I feel if I always bet one unit every single time, then following the rules seems to make sense. What I question is if I play some kind of progression in my betting based on winning hands, then my number of units played goes up as well. So, say I'm on a good run and I'm up to a 5 unit bet. That is where I'm questioning the wisdom of spit/double down plays on hands where the overall odds are I'm going to lose the hand. These are the hands I call the humpers. You get over the hump and life is good, or it's back to ground zero. So, I'm thinking of factoring my decision based on the number of units I'm betting.

In an ideal world, if I was a counter, I would know the make up of the remaining cards and could base my hit/stick/double decisions as well as betting amount. Being lazy, I'm playing a unit progression and basing my decisions on the basic strategy.

And May the Yo be with you. :)

My bad. You are right about that. This makes not splitting an even more costly error.Quote:gordonm888When -0.098 is quoted as the expectation value for splitting it means that is the expected (average) loss over all split hands not over each split hand.

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If the OP knows he is going to lose a given hand, then the best decision is not to play at all. But, he cannot know that beforehand. It sucks when you split and lose both hands, maybe even after doubling one of them. Beforehand, you have the chance to play the hand so as to maximize EV, and you cannot control how the cards come out. Just worry about controlling what you can control, which is playing the hand correctly and avoiding errors based on gut feelings.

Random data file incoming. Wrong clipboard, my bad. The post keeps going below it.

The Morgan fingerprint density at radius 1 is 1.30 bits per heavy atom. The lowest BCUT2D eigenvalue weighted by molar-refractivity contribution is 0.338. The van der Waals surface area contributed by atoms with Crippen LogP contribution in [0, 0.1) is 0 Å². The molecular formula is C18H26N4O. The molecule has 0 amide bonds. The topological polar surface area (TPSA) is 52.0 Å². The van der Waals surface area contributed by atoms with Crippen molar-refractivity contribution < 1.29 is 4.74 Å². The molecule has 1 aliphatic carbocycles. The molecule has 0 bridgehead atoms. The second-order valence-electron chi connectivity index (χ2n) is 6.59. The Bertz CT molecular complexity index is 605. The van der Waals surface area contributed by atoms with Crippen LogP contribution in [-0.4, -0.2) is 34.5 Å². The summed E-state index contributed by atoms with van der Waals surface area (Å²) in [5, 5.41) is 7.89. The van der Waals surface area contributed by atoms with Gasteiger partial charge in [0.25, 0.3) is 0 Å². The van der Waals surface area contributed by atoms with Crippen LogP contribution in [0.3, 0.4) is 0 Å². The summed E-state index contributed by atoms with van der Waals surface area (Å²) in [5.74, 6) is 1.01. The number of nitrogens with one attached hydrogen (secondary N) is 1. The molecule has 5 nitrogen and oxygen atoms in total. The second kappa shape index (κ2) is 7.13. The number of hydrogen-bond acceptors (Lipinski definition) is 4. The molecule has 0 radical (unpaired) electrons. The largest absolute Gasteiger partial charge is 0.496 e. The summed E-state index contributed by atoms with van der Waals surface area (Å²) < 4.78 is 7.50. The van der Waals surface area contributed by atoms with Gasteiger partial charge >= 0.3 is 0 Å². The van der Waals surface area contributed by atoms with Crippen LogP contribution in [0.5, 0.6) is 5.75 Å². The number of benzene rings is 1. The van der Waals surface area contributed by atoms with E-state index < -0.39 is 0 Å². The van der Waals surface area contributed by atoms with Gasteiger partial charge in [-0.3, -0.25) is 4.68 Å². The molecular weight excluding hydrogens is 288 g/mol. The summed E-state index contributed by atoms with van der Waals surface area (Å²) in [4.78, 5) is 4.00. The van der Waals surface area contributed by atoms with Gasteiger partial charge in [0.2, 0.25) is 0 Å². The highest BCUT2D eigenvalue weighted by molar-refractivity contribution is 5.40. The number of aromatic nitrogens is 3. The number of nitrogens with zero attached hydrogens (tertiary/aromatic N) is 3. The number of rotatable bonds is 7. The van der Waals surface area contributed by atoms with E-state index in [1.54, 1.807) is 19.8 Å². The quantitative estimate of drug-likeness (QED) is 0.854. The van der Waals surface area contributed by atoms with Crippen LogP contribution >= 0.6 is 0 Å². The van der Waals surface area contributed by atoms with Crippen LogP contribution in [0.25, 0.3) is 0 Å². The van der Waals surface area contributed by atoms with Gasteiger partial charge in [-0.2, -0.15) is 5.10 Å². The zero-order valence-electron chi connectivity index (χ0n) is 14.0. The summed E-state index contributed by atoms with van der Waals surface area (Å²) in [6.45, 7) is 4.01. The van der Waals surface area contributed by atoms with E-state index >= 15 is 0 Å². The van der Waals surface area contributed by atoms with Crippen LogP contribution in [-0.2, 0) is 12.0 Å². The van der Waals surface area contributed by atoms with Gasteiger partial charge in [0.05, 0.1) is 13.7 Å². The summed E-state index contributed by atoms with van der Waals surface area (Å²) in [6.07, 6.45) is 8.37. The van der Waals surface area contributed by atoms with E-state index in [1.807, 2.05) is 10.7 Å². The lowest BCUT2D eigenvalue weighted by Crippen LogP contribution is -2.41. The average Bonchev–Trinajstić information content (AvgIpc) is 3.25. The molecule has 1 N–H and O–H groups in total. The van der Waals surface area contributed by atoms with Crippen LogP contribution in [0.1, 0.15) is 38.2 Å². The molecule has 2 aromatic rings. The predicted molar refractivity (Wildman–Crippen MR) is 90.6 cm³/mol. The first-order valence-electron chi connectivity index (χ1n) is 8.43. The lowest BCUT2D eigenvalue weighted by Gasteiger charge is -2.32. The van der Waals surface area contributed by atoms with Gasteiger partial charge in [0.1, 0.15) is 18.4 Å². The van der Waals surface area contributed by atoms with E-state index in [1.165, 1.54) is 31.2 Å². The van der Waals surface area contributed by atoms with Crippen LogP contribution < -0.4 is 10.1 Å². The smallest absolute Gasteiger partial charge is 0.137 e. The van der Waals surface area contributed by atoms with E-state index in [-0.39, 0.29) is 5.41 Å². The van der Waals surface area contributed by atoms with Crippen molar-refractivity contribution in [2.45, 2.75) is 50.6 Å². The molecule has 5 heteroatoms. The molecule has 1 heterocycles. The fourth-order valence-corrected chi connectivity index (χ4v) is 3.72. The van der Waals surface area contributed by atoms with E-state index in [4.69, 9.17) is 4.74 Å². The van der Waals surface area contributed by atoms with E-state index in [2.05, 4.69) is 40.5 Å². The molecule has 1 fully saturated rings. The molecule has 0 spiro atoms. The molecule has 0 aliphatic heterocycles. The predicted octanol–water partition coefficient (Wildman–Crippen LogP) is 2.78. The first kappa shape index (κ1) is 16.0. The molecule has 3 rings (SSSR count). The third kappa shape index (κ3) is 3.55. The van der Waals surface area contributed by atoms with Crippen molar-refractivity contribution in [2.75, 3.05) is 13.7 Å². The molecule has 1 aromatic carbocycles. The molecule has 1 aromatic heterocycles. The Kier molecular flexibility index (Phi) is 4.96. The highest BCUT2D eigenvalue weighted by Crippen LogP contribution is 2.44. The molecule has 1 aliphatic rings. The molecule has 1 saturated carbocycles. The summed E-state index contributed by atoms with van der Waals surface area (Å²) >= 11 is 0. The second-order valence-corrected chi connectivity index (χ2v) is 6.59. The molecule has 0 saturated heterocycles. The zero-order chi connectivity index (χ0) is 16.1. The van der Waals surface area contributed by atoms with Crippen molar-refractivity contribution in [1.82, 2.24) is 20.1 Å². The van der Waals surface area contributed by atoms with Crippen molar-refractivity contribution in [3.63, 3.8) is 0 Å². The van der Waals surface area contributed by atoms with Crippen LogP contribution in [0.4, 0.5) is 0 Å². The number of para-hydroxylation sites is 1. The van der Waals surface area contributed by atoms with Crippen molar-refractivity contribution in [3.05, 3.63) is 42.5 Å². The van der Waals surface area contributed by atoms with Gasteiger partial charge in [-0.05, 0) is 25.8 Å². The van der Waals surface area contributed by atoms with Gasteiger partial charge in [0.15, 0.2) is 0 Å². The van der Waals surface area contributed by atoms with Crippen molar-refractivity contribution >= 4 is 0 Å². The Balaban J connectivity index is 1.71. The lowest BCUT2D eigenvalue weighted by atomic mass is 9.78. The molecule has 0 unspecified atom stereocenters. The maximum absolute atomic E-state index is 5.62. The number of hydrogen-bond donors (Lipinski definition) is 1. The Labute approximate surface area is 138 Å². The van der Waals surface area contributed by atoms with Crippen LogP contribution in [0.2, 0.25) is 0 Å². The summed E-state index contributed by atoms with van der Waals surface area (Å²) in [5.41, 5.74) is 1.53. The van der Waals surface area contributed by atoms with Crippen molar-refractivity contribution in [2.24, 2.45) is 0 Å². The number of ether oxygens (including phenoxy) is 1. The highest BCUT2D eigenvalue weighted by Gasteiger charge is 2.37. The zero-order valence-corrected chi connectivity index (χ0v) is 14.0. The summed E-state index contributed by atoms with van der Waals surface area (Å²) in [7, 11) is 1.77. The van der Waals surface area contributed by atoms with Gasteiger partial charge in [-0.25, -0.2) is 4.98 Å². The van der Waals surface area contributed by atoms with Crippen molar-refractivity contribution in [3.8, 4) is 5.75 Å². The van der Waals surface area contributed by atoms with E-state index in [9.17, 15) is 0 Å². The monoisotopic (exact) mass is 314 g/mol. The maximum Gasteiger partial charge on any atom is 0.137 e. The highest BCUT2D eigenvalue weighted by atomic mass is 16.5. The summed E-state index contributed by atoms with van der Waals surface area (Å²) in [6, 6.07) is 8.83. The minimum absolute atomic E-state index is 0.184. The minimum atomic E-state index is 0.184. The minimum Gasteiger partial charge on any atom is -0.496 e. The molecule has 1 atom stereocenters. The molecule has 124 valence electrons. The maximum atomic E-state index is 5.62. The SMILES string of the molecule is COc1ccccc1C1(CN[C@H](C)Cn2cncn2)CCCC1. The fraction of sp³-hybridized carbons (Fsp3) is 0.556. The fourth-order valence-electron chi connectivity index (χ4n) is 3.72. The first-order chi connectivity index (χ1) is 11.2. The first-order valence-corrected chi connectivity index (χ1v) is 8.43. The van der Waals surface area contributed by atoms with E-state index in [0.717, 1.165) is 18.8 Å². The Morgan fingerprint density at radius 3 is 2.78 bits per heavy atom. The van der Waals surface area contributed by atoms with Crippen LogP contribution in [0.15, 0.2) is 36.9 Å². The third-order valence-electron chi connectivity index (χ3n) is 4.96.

Quote:DoctorYoWhat I question is if I play some kind of progression in my betting based on winning hands, then my number of units played goes up as well. So, say I'm on a good run and I'm up to a 5 unit bet.

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If you're not comfortable flat betting, you may be more comfortable with a less aggressive progression.

Nothing says you have to step up $25 to $50 to $100.

$25 to $30 to $40 works too, and you're less likely to wipe yourself out.

Losing or winning the last few hands is not a useful predictor for the next hand.

Sometimes third base takes the bust card; sometimes third base saves the table. It all works out to very close to the house edge of the game.

The problem, in a nutshell, is you. You are making bets you are uncomfortable with. Only you can fix it.

If you are playing at a level where you don't feel comfortable making a move you know is correct, you need to fix that yourself. Either bet less or learn to trust the math.

In a battle between your gut feelings and math, we all know who will win in the long run.